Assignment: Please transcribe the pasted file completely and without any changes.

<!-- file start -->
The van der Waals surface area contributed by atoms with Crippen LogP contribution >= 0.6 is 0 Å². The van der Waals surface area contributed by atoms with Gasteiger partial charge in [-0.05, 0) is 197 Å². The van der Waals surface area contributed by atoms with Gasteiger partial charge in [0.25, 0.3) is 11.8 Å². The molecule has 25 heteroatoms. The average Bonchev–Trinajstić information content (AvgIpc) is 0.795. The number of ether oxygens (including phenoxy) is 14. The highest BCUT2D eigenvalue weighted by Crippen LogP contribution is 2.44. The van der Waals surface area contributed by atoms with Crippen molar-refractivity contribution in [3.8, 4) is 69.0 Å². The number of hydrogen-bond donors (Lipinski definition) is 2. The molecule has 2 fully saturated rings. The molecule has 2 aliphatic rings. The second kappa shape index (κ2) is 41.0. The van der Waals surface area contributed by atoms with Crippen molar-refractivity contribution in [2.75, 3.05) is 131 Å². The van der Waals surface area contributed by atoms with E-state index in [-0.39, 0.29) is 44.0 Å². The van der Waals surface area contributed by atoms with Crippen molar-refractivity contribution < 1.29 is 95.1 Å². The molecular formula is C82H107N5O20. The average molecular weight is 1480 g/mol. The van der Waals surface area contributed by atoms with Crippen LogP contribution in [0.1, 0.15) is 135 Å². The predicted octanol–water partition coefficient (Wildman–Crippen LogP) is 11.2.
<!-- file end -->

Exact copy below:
The van der Waals surface area contributed by atoms with Crippen LogP contribution >= 0.6 is 0 Å². The van der Waals surface area contributed by atoms with Gasteiger partial charge in [-0.05, 0) is 197 Å². The van der Waals surface area contributed by atoms with Gasteiger partial charge in [0.25, 0.3) is 11.8 Å². The molecule has 25 heteroatoms. The average Bonchev–Trinajstić information content (AvgIpc) is 0.795. The number of ether oxygens (including phenoxy) is 14. The highest BCUT2D eigenvalue weighted by Crippen LogP contribution is 2.44. The van der Waals surface area contributed by atoms with Crippen molar-refractivity contribution in [3.8, 4) is 69.0 Å². The number of hydrogen-bond donors (Lipinski definition) is 2. The molecule has 2 fully saturated rings. The molecule has 2 aliphatic rings. The second kappa shape index (κ2) is 41.0. The van der Waals surface area contributed by atoms with Crippen molar-refractivity contribution in [2.75, 3.05) is 131 Å². The van der Waals surface area contributed by atoms with E-state index in [-0.39, 0.29) is 44.0 Å². The van der Waals surface area contributed by atoms with Crippen molar-refractivity contribution < 1.29 is 95.1 Å². The molecular formula is C82H107N5O20. The average molecular weight is 1480 g/mol. The van der Waals surface area contributed by atoms with Crippen LogP contribution in [0.1, 0.15) is 135 Å². The predicted octanol–water partition coefficient (Wildman–Crippen LogP) is 11.2.